The Buffalo Bills will be a playoff team in 2012.
That is not a typo. This is not a joke. It isn't some sick, twisted prank I'm playing on the poor souls in Buffalo that could really use some playoff football in their lives.
The fact of the matter is the Bills are a vastly improving team, so much so that they should be right in the thick of the wild card hunt this season, possibly even vying for the AFC East championship.
I'm not going to make such a bold prediction and not back it up with reasoning, so here are five reasons why I believe the Bills will be playing football in January this season.
In the first half of the 2011 NFL season, the Bills were on fire.
After their 23-0 shutout against the Redskins, they were sitting at 5-2 and were set up to cruise right into the playoffs, largely due to the efforts of offensive stars Ryan Fitzpatrick, Fred Jackson and Stevie Johnson.
Unfortunately for Buffalo, Fitzpatrick cracked his ribs during the game against the Redskins, rendering him largely ineffective for the rest of the season.
Three weeks later against the Dolphins, Fred Jackson broke a bone in his lower right leg, ending what would have, and possibly still is, the best season of his career. Stevie Johnson played in all 16 games last year, but came into the season with a groin injury that only worsened as the season went on.
All three of those guys will be back in full health for the Bills this season, and barring more injuries, they should get the Bills offense back to playing like it was the first half of last season.
One of the biggest weaknesses for the Bills in recent years has been their subpar offensive line. This year, however, it looks to be one of their strengths.
The Bills have been picking up quality linemen in the draft the past few years, and have finally put together what looks to be a solid starting lineup.
Second-year tackle Chris Hairston looks to be the Week 1 starter on the left side, with second-round pick Cordy Glenn pushing him early on.
The reliable Andy Levitre will take his usual spot at left guard, where he's provided the Bills with solid play on an otherwise awful line for the past four years.
Former first-round pick Eric Wood will return from an injury again this year, hopefully putting an end to a string of injuries that have plagued his promising career thus far.
The competition for the right guard position should be one of the best training camp battles in Buffalo this year, with both Kraig Urbik and Chad Rinehart having starting-caliber talent, and the loser of the competition for left tackle also being a wild-card candidate to get some starts.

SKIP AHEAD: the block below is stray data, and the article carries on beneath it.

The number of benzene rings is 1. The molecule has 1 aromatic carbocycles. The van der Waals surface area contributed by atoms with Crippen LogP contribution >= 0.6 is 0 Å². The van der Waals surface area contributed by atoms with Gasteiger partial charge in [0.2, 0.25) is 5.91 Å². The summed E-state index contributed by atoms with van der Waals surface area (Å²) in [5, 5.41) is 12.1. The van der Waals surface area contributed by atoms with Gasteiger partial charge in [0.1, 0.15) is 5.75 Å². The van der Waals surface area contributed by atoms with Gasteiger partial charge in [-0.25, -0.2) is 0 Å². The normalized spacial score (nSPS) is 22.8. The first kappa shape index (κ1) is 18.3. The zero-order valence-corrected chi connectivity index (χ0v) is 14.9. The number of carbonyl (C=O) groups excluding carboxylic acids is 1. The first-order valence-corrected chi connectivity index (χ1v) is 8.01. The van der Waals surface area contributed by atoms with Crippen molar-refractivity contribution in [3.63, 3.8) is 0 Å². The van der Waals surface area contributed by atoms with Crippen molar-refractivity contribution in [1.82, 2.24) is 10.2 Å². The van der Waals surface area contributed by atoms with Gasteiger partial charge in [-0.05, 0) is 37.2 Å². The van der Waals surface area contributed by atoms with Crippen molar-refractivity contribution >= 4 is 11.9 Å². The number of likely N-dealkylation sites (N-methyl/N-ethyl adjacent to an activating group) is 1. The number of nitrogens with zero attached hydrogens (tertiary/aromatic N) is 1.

The veteran of the group is 29-year-old Erik Pears, who might be pushed by behemoth Sam Young for the right tackle spot. Fifth-round pick Zebrie Sanders also will provide quality depth, with the potential to start early on if the need arises.
The Bills offensive line will go into the 2012 season with not one projected starter over 30, as well as one of the deeper lines in the league. Sounds pretty good for a team whose line has been known as one of the worst in the league the past few years.
Despite taking an unfair amount of criticism for being unable to cover receivers long enough for the Bills' non-existent pass rush to reach the quarterback, the Bills decided that they needed to address their secondary in the draft this year.
They took South Carolina star Stephon Gilmore with the 10th pick in the 2012 NFL draft, adding another talented young kid in a secondary that is now loaded with great players. They now have four starting-caliber cornerbacks on their roster in Gilmore, Leodis Mckelvin, Terrence Mcgee and Aaron Williams, two of which have been drafted within the last two years.
Add in young prospects Justin Rogers and Ron Brooks, and the cornerback position is now overflowing with talent.
The Bills secondary isn't just set at cornerback, though. It also boasts one of the most underrated safety tandems in the league, with ball hawk Jairus Byrd and tackling machine George Wilson, both lining up deep for the Bills defense. Third safety Bryan Scott also contributes significantly for the Bills, showing that he is capable of doing everything from rushing the passer to picking off passes.
These guys now have a chip on their shoulder however, after taking a lot of undeserved flack last season, and will surely play with an intensity that should make a lot of teams regret trying to pass on them.
Do you want to hear a joke? The Bills' pass rush in 2011. They were tied for 30th in the NFL in sacks last year, bringing down the quarterback a measly 29 times and giving opposing signal-callers all day to throw the football.
That did not please Chan Gailey and Buddy Nix, who proceeded to promote linebackers coach Dave Wannstedt to defensive coordinator, change their scheme to a 4-3 to let loose all their talent on the defensive line and sign pass-rushing demons Mark Anderson and Mario Williams, effectively turning the Bills into one of the scariest pass-rushing teams in the league going into this season.
Going from 30th to first might seem far-fetched to some, but don't be surprised if the Bills lead the NFL in sacks in 2012.
After all the improvements the Bills made this offseason, you would think that analysts would be gushing about how Buffalo is going to be a team to watch out for in 2012.
That is not the case.
After everything Buffalo has done, it is still considered by many to be one of the least impressive teams in the league, and that just makes the Bills more dangerous. They will use the underdog role they find themselves in to their full advantage, flying under the radar and using that collective chip on their shoulders as extra motivation to give 110 percent every week.
The Bills will make the playoffs in 2012, and will do it with an attitude that comes from a team that has been beaten down and ridiculed for far too long.